Remove far from me vanity and lies: give me neither poverty nor riches; feed me with food convenient for me:
That virtue and happiness are generally found between opposite extremes will be universally acknowledged. If we review the economy and course of nature we shall find that extremes are unknown in its constitution, and that every temporary excess is counterpoised by another till the proper balance be restored. Extremes are the result solely of human folly and corruption. The golden rule of mediocrity is peculiarly applicable in estimating the different conditions of human life.
I. THE DANGERS, TEMPTATIONS, AND GENERAL INCONVENIENCES OF A WEALTHY AND EXALTED STATION. Many shapes of vice and misery stand behind the blaze of opulence.
1. Pride. Which deprives men of all true knowledge of themselves, and exposes them to the ill-will and enmity of others. Opulence and splendour tend to enfeeble, if not to eradicate a just notion of mutual dependence and obligation, and to introduce in its stead the absurd opinion of inherent and immutable independence and superiority.
2. Want of feeling for distress. Riches tend to shut the breast against emotions of compassion.
3. Effeminacy, indolence, and incapacity of exertion are natural attendants on riches and splendid station. But no real enjoyment can be obtained by man without some exertion. Exertion sweetens the enjoyment itself, and qualifies for increasing and multiplying it. The eye dazzled with the lustre of riches loses its aptitude for the research of truth. The rich are not often the learned.
4. Ambition. This passion agitates and engrosses the mind more than any other, to the dominion of which man is subject. Prosperous and exalted circumstances have a powerful tendency to excite and foster this outrageous passion.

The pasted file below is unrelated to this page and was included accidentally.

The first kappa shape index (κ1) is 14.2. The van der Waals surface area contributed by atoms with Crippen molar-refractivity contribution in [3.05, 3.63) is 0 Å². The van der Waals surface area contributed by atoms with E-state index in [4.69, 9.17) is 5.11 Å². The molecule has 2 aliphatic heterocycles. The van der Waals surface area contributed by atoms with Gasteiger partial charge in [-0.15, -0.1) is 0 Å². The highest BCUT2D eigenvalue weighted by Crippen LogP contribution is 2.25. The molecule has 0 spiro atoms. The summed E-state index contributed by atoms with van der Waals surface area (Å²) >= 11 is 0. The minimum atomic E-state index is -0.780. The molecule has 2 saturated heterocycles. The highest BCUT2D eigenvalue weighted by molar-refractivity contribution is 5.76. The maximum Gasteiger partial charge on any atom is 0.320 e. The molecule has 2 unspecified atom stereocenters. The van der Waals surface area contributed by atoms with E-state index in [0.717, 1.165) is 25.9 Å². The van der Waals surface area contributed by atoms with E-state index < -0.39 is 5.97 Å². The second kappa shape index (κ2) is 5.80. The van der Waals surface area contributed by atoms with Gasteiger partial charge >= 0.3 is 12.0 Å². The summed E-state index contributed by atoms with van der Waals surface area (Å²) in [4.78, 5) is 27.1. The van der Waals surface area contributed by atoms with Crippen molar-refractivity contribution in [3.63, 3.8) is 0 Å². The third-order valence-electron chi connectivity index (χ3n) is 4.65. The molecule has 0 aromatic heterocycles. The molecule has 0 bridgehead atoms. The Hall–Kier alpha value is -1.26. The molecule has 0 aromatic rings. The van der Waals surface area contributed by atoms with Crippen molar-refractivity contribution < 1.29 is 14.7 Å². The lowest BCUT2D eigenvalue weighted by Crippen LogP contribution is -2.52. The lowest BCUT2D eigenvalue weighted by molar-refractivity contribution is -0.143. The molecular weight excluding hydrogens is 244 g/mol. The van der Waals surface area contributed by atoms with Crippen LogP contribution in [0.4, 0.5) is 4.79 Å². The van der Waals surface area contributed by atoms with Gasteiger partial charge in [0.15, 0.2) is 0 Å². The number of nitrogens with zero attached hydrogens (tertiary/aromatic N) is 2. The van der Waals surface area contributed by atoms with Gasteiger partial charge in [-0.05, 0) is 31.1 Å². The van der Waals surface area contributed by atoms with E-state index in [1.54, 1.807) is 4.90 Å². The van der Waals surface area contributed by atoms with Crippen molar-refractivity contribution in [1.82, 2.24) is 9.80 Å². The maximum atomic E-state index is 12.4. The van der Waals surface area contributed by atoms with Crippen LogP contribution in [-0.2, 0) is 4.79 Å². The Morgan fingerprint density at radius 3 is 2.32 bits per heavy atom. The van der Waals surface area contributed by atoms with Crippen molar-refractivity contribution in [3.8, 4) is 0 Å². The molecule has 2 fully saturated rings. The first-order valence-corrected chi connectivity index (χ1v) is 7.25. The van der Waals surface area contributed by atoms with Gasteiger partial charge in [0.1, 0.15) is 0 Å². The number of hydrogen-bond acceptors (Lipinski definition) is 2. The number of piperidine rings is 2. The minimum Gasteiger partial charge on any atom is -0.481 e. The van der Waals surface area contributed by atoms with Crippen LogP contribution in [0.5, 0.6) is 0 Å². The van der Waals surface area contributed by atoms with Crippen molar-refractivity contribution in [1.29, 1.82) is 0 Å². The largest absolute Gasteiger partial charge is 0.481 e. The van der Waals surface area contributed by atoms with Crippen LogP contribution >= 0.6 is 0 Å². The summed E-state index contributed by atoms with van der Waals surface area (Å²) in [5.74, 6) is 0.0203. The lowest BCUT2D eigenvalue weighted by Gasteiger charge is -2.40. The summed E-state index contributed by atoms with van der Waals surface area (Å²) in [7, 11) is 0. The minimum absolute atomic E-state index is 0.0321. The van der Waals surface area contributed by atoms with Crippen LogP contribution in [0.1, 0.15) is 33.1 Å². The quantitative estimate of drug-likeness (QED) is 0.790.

5. Irreligion and profaneness. The most powerful incitements to religious affections are often perverted into causes of impiety.
II. THE TEMPTATIONS AND DANGERS OF POVERTY. Evil.
1. Either an entire want of the necessaries of life, or the purchase of them by unremitting toil and fatigue.
2. The want of a proper education.
3. Contempt. The poor are sometimes regarded as beings of another species — as beasts of burden to those who are more favoured by fortune. Consequently the indigent are frequently tempted to repine and murmur at the dispensations of Providence.
4. Temptations to dishonesty, fraud, and theft.
III. THE ADVANTAGES OF A MIDDLE STATION IN LIFE. This is the soil best adapted to the culture and perfection of every quality, intellectual or moral. The natural affections are not suppressed in the middle sphere, or diverted from their proper course, and operate their salutary effects on domestic and more general intercourse. Accordingly, the greatest portion of the knowledge, ability, and virtue which exist in the world will be found in this station of life Everything said above strongly inculcates contentment and gratitude if it has pleased God to bestow on us that worldly portion which is most subservient to our happiness. Take care to judge, with candour and gentleness, of the conduct of persons placed in the higher stations of society. Take care to show great indulgence and compassion towards the poor.
(W. L. Brown, D.D.)
Parallel VersesKJV: Remove far from me vanity and lies: give me neither poverty nor riches; feed me with food convenient for me: